The study of wine is a very confusing, never-ending maze. The sheer amount of information out there about wine is astounding; many people dedicate their entire lives to it. I am not one of those people, but I have had a deep fascination with wine ever since an incredible trip to Bordeaux, where I visited many chateaus and learned all about the detailed processes used to create what millions of people sip everyday.
I know quite a few wine snobs out there, so the tips and knowledge that I will write about in my wine posts will hopefully help anyone out there to hold up conversation with (and possibly stump) these so-called wine connoisseurs. I figure that I will start with my most favored wine, Pinot Noir. One of the more fickle grape varieties, Pinot Noir is notorious for being difficult to grow and cultivate. Originally hailing from Burgundy, France, Pinot Noir has now been expanded to select acceptable climates and terrain all over the world, including California.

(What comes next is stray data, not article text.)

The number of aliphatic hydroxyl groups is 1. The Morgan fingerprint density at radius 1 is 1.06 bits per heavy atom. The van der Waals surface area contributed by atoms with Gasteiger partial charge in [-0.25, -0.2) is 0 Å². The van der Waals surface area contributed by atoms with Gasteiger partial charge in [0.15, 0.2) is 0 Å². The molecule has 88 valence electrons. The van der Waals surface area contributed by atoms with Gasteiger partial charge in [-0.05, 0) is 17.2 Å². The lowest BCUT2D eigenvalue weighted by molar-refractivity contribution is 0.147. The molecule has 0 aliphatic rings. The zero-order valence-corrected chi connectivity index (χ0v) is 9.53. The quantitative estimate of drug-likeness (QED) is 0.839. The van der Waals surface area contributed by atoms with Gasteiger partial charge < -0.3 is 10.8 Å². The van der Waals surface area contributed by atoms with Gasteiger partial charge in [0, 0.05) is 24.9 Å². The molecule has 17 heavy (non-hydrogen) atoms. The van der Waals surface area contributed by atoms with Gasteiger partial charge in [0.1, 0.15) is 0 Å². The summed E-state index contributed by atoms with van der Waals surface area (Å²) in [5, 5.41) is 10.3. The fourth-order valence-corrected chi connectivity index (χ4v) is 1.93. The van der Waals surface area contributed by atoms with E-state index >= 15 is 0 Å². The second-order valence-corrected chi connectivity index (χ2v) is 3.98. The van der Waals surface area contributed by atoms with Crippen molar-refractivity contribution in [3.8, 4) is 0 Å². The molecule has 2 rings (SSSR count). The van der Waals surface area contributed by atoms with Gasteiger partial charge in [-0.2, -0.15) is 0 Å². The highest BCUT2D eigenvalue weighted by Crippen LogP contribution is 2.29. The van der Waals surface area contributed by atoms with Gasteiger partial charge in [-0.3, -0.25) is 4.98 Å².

Typical features of Pinot Noir are that it is a light to medium bodied wine (this means less tannins, thinner, and not overwhelming on the palate), it typically has strong notes of fruit in its taste and smell (my favorites are the ones with hints of cherry), and it is easily paired with many foods, including both seafood and meat (stand-out pairings for me are duck and pork).
Many of my favorite Pinot Noirs come from the Russian River Valley because the taste is very flavorful, without breaking the bank; perfect to be enjoyed at home or out. This region, in particular, really brings the quality, while affording you quantity, as well. A few favorite vineyards from this area are BearBoat, Twomey, and Freeman Winery.
Pinot Noir should be enjoyed in a glass that allows all of the aromas and flavors to be brought out, so a glass with a large bowl is desired (though, honestly, it would still taste good in a red solo cup if that’s all you have).